Letter: Levy standby charge on solar energy users

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Enough about solar energy being the answer to all of Maine’s energy issues; it isn’t. It is a great addition to our energy mix, but it’s becoming an unfair transfer of costs to the rest of the electrical customer base and a detriment to the state’s economic growth. As technology presently exists, solar energy can’t be the unfaltering and reliable energy source required.

Solar provides diurnal solar energy; days when the grid receives little, if any, positive solar contributions; multi-day periods when the grid is totally dependent upon non-solar sources. It’s these costs, when net metering customers are unproductive for extended periods, that are unfair.

I accept the net metering concept, whereby they only pay for the electricity used, if they’re willing to accept a standby service charge. It’s made up of the additional costs imposed upon the overall electrical system, which not only supports its regular customers’ needs, but also those of the solar customers.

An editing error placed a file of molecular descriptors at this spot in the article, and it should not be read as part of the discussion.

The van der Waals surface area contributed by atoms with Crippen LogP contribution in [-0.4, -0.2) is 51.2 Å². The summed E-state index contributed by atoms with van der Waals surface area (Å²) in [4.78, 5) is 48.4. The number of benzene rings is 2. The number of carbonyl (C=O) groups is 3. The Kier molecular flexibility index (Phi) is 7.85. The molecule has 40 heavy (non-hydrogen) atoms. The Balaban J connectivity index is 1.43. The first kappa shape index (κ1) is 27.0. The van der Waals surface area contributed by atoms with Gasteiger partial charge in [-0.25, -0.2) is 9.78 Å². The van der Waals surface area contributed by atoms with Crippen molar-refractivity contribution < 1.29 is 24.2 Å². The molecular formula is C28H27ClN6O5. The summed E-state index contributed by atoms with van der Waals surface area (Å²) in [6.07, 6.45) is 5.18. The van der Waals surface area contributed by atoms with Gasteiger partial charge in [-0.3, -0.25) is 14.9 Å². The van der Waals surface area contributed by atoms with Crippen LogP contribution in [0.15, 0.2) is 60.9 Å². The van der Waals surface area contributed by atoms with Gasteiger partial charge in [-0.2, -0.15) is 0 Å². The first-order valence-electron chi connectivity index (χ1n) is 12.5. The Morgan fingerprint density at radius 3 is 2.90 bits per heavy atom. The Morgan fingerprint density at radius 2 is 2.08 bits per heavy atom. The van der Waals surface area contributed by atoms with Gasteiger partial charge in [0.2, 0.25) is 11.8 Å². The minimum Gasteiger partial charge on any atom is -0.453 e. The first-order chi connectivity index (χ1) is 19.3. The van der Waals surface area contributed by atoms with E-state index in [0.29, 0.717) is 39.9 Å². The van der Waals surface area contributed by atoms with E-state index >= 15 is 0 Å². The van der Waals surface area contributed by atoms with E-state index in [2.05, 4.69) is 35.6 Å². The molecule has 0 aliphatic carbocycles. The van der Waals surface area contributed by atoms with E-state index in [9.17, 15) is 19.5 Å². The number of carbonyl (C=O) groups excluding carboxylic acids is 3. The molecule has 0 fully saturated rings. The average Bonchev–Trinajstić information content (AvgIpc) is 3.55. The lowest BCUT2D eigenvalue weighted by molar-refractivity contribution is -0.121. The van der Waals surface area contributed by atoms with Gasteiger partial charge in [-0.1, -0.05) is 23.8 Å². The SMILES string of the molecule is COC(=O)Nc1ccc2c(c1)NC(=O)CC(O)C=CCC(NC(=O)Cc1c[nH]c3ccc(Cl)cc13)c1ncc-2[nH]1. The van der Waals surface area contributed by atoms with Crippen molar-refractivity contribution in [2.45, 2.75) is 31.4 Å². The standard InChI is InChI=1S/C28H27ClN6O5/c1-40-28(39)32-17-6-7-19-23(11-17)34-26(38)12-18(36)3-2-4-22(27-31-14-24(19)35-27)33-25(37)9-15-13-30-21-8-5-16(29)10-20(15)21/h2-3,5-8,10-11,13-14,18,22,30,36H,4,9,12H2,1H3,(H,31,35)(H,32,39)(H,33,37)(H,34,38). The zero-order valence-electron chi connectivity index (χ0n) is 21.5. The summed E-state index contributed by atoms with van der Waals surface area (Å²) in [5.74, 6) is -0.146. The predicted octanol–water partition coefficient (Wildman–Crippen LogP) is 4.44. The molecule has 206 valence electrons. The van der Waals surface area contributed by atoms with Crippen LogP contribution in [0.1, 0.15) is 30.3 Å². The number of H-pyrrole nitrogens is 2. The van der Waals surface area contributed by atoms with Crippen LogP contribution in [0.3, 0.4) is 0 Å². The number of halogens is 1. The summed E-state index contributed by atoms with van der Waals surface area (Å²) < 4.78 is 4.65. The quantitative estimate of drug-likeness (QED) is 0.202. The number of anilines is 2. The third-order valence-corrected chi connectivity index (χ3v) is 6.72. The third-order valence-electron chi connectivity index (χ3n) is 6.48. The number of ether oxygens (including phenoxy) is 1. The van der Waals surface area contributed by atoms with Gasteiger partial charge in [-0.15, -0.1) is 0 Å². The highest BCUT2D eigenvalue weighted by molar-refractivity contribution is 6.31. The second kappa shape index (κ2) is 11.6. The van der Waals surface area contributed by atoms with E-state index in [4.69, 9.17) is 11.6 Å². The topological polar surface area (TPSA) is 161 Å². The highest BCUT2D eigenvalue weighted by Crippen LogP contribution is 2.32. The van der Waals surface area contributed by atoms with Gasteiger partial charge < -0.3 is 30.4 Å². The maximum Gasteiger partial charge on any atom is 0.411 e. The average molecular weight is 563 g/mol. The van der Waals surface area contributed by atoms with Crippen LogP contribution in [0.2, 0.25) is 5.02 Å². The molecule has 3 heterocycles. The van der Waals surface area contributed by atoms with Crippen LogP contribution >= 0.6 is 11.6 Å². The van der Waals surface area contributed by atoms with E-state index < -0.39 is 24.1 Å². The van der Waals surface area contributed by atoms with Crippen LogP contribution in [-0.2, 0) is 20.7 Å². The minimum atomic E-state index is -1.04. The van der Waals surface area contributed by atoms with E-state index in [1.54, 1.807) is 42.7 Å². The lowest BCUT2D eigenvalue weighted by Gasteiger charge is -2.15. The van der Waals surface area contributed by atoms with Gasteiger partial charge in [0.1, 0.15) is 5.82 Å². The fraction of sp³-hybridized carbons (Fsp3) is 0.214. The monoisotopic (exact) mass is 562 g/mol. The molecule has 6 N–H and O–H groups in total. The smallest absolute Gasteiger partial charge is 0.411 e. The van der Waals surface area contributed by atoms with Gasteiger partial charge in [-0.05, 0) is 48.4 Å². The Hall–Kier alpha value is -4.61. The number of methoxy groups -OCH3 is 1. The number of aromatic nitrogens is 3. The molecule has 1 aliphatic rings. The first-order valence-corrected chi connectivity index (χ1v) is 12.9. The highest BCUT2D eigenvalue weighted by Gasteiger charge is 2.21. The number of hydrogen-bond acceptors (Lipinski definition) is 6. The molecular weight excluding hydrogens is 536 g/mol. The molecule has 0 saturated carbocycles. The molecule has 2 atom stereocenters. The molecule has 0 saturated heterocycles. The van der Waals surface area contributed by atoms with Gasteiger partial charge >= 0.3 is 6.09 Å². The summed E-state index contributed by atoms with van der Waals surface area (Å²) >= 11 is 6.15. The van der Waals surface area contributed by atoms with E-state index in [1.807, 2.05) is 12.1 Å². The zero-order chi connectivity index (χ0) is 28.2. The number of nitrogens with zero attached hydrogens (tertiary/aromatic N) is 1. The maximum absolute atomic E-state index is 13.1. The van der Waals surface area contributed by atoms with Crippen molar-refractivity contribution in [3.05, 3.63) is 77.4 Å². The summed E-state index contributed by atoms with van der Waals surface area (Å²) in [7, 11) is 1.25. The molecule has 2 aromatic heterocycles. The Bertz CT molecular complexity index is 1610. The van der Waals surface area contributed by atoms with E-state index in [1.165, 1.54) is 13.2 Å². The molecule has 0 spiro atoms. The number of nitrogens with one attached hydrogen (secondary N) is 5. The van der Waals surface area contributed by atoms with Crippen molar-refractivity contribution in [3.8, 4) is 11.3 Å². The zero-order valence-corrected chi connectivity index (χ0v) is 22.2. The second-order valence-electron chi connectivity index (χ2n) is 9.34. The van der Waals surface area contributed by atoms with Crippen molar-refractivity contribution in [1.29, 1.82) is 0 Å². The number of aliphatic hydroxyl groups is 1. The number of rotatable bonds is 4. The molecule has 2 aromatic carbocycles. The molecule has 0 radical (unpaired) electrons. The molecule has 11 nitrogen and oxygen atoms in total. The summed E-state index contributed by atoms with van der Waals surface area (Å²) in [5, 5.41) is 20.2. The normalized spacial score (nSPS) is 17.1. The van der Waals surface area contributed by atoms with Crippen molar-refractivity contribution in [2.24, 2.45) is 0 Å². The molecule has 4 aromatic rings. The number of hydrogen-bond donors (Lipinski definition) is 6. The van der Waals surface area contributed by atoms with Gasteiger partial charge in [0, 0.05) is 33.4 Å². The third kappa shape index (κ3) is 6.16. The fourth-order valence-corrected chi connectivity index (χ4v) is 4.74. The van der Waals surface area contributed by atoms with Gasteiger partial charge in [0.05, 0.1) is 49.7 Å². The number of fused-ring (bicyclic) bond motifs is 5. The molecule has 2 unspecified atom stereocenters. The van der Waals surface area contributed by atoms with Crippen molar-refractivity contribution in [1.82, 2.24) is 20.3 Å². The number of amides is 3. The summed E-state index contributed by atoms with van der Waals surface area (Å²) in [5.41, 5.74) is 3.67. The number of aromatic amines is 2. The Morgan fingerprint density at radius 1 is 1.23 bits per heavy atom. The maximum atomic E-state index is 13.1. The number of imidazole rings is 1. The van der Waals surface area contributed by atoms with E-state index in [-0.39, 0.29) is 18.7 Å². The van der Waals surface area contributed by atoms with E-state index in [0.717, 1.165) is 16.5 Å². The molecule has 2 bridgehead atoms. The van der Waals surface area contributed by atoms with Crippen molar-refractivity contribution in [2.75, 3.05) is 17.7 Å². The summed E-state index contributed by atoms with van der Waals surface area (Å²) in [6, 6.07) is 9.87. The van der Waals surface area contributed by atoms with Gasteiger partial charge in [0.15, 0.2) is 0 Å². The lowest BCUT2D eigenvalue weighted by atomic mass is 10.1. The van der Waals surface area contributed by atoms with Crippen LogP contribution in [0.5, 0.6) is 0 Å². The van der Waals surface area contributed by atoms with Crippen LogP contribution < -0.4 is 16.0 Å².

As the number of solar providers grows, the expense to the regular customer base moves from incremental to proportional costing, which in my mind is unfair for those who have no ability to participate in solar investments and unjust for those who cannot. The development of an acceptable standby charge would mitigate the squabbling.

Stephen Gorden
Yarmouth

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  • John in LB

    You are absolutely right – However, solar is not economic on its own merits. It needs to be incentivized or forced upon customers through regulatory means (e.g., low flow toilets) to expand its usage. As it stands, solar has a payback of 8 to 15 years, after all tax credits and other net metering benefits – so, no one is getting “rich” off of there installations – especially when you consider that equipment life expectancy is about 30 years. So, what we really have to examine is our social goals: Do we want renewables, or do we want lower electricity costs, or ???